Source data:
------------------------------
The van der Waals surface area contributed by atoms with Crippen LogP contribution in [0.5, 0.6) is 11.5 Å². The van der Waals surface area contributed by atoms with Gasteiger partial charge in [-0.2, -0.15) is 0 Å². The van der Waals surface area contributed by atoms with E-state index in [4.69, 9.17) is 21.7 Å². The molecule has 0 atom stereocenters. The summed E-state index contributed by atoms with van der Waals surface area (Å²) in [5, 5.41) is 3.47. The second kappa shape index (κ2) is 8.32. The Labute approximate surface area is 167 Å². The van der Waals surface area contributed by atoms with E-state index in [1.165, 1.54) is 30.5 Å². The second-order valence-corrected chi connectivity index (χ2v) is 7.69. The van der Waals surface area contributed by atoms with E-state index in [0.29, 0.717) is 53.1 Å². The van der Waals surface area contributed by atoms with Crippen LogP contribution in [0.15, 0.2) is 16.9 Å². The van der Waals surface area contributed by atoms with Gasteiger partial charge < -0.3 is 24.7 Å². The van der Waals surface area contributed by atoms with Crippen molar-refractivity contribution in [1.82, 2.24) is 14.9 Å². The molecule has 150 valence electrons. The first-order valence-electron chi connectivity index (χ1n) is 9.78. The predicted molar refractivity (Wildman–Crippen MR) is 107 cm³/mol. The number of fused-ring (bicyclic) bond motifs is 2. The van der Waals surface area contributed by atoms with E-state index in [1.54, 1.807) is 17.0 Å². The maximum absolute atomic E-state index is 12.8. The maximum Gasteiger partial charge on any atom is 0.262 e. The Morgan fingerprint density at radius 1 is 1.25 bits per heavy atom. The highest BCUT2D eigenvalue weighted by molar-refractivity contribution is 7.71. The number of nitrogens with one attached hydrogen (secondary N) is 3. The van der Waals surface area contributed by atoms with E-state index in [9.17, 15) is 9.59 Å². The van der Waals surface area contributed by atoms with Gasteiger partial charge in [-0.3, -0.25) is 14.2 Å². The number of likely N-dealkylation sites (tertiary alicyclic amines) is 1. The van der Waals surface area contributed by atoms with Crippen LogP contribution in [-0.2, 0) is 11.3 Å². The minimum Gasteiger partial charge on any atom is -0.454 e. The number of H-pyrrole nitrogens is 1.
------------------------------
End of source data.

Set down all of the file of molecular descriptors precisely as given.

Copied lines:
The van der Waals surface area contributed by atoms with Crippen LogP contribution in [0.5, 0.6) is 11.5 Å². The van der Waals surface area contributed by atoms with Gasteiger partial charge in [-0.2, -0.15) is 0 Å². The van der Waals surface area contributed by atoms with E-state index in [4.69, 9.17) is 21.7 Å². The molecule has 0 atom stereocenters. The summed E-state index contributed by atoms with van der Waals surface area (Å²) in [5, 5.41) is 3.47. The second kappa shape index (κ2) is 8.32. The Labute approximate surface area is 167 Å². The van der Waals surface area contributed by atoms with E-state index in [1.165, 1.54) is 30.5 Å². The second-order valence-corrected chi connectivity index (χ2v) is 7.69. The van der Waals surface area contributed by atoms with E-state index in [0.29, 0.717) is 53.1 Å². The van der Waals surface area contributed by atoms with Crippen LogP contribution in [0.15, 0.2) is 16.9 Å². The van der Waals surface area contributed by atoms with Gasteiger partial charge < -0.3 is 24.7 Å². The van der Waals surface area contributed by atoms with Crippen molar-refractivity contribution in [1.82, 2.24) is 14.9 Å². The molecule has 150 valence electrons. The first-order valence-electron chi connectivity index (χ1n) is 9.78. The predicted molar refractivity (Wildman–Crippen MR) is 107 cm³/mol. The number of fused-ring (bicyclic) bond motifs is 2. The van der Waals surface area contributed by atoms with E-state index in [1.54, 1.807) is 17.0 Å². The maximum absolute atomic E-state index is 12.8. The maximum Gasteiger partial charge on any atom is 0.262 e. The Morgan fingerprint density at radius 1 is 1.25 bits per heavy atom. The highest BCUT2D eigenvalue weighted by molar-refractivity contribution is 7.71. The number of nitrogens with one attached hydrogen (secondary N) is 3. The van der Waals surface area contributed by atoms with E-state index in [9.17, 15) is 9.59 Å². The van der Waals surface area contributed by atoms with Gasteiger partial charge in [-0.3, -0.25) is 14.2 Å². The number of likely N-dealkylation sites (tertiary alicyclic amines) is 1. The van der Waals surface area contributed by atoms with Crippen LogP contribution in [-0.2, 0) is 11.3 Å². The minimum Gasteiger partial charge on any atom is -0.454 e. The number of H-pyrrole nitrogens is 1.